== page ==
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Retiring Graphic Designer will miss Otago’s people

Friday 27 April 2018 8:37am

peter-scott-image
Retiring Otago Graphic Designer Peter Scott. Photo: Sharron Bennett.

Otago Graphic Designer Peter Scott will today pack up his desk and head into retirement, 45 years, one month and one day since he first began working for the University.

On 26 March 1973, as a fresh-faced graduate of Otago Polytechnic’s Fine Arts degree, he took up his first role at the University – as a Medical Illustrator at the Medical School. No CV, no interview; he was recommended by a friend.

His tasks within this first role highlight the technological advances that have been made since the early 1970s.

Graph drawing, for example.

“People would bring us their graphs on graph paper to draw up with pen and ink,” he says. “It was really labour intensive.”

And another task which is hard now to imagine: drawing an operation.

“It was the best part of the job,” Peter says. “Otago had some really leading-edge surgeons, who were trying new ways of approaching operations, and these operations needed to be published.

"I fainted at my first operation. It was a surgery at Wakari Hospital, the removal of indatid cyst from a liver. In the first five minutes I just went crash."

“We would go along, taking a pad and pencil, and each time the surgeon got to an important point in the operation – like an incision, or a join – they would stop. A photographer would take photos for scale and we would draw exactly what the surgeon was doing.”

The illustrations were included in submissions to medical journals and books.

But although it became Peter’s favourite aspect of the job, initially it wasn’t so easy.

“I fainted at my first operation,” he admits. “It was a surgery at Wakari Hospital, the removal of indatid cyst from a liver. In the first five minutes I just went crash. When I came to, there were all these people around me. But my first thought was ‘what about the person on the table?’”

Luckily, this was his one and only fainting episode.

“Once I got into the rhythm of why I was there I was OK.”

His medical illustrating role lasted until the early 1990s and over the years changed as technology advanced.

“Our first computer was an Apple Mac,” Peter says. “We had one computer which we shared between three of us. Our first computer programmes were PageMaker and FreeHand – and they very quickly changed the way we worked.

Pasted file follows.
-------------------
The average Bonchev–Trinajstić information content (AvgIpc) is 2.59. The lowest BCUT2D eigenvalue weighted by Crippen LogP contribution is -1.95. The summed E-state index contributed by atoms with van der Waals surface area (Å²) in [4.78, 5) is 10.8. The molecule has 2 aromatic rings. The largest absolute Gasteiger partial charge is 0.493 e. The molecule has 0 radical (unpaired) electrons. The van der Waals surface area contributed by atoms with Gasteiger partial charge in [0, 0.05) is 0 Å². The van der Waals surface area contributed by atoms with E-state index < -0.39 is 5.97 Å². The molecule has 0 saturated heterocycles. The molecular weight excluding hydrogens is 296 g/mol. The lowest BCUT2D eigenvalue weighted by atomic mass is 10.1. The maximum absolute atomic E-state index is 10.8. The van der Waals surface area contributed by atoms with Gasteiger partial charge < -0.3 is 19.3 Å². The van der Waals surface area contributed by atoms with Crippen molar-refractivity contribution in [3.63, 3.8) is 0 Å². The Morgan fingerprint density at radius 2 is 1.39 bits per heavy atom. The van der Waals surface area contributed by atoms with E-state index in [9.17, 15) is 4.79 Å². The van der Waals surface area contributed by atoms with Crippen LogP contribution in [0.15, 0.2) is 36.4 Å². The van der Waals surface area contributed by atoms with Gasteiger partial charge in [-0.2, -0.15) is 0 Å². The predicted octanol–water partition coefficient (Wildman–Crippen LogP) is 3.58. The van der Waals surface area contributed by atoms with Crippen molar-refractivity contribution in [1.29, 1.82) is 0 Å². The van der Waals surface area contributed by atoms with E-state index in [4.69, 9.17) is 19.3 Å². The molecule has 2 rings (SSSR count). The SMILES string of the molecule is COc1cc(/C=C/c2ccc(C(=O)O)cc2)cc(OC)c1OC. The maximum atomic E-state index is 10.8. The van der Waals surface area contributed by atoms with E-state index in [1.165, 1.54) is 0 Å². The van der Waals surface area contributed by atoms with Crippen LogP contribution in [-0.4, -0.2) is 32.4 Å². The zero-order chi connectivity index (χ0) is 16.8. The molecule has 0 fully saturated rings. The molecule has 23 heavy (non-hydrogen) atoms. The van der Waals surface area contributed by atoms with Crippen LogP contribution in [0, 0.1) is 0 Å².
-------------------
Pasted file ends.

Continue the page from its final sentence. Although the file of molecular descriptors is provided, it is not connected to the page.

“We worked with a lot of orthopaedic surgeons, and computers were great for drawing spines.

“It also changed the way we would lay out a book. Previously we would use a typesetter and lay out each page. Suddenly there was a system for putting a book together easily. It was a whole new world.”

"Those formative years in the Medical School were incredible. It was such a big place, and so powerful. The people were amazing."

In the early 1990s, the Medical Illustration department became a full cost recovery unit – meaning departments had to pay for a previously free service. Departments could not afford it – and within three years it closed down.

But Peter looks back on those years with pride.

“Those formative years in the Medical School were incredible. It was such a big place, and so powerful. The people were amazing. Many of them were world leaders in their respective areas and we became friends. They treated me like a colleague.”

The end of his medical illustrating role saw Peter take a series of stepping stones through the University, first to the University’s then Education Technical Support Service (ETSS), then to a stand-alone publication role, and finally to Marketing and Communications in 2000.

During this time he transitioned from an illustrator to a graphic designer.

In this role in Marketing and Communications, among a multitude of other work, he has completed the design for 46 Otago Magazines.